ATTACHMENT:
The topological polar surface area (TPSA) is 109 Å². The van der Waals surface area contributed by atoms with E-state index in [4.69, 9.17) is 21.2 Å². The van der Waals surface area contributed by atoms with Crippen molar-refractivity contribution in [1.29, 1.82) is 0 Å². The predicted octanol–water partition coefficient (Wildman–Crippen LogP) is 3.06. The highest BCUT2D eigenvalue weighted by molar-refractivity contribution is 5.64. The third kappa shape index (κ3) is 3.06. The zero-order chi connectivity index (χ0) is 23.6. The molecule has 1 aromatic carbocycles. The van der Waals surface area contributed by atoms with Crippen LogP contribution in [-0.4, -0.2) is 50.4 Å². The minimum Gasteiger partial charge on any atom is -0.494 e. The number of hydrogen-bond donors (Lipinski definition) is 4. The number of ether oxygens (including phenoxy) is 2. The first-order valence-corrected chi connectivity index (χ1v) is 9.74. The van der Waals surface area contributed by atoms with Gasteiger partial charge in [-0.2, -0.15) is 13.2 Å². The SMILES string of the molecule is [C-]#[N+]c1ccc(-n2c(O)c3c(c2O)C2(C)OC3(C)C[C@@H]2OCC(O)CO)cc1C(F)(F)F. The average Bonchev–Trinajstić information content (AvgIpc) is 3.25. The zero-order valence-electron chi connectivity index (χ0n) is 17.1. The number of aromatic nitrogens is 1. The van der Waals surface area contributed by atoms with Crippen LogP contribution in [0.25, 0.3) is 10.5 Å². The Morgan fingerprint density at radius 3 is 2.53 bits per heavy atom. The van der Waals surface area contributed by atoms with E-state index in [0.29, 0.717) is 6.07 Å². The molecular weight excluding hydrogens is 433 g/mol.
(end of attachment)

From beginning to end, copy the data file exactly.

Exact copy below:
The topological polar surface area (TPSA) is 109 Å². The van der Waals surface area contributed by atoms with E-state index in [4.69, 9.17) is 21.2 Å². The van der Waals surface area contributed by atoms with Crippen molar-refractivity contribution in [1.29, 1.82) is 0 Å². The predicted octanol–water partition coefficient (Wildman–Crippen LogP) is 3.06. The highest BCUT2D eigenvalue weighted by molar-refractivity contribution is 5.64. The third kappa shape index (κ3) is 3.06. The zero-order chi connectivity index (χ0) is 23.6. The molecule has 1 aromatic carbocycles. The van der Waals surface area contributed by atoms with Crippen LogP contribution in [-0.4, -0.2) is 50.4 Å². The minimum Gasteiger partial charge on any atom is -0.494 e. The number of hydrogen-bond donors (Lipinski definition) is 4. The number of ether oxygens (including phenoxy) is 2. The first-order valence-corrected chi connectivity index (χ1v) is 9.74. The van der Waals surface area contributed by atoms with Gasteiger partial charge in [-0.2, -0.15) is 13.2 Å². The SMILES string of the molecule is [C-]#[N+]c1ccc(-n2c(O)c3c(c2O)C2(C)OC3(C)C[C@@H]2OCC(O)CO)cc1C(F)(F)F. The average Bonchev–Trinajstić information content (AvgIpc) is 3.25. The zero-order valence-electron chi connectivity index (χ0n) is 17.1. The number of aromatic nitrogens is 1. The van der Waals surface area contributed by atoms with Crippen LogP contribution in [0.25, 0.3) is 10.5 Å². The Morgan fingerprint density at radius 3 is 2.53 bits per heavy atom. The van der Waals surface area contributed by atoms with E-state index in [0.29, 0.717) is 6.07 Å². The molecular weight excluding hydrogens is 433 g/mol.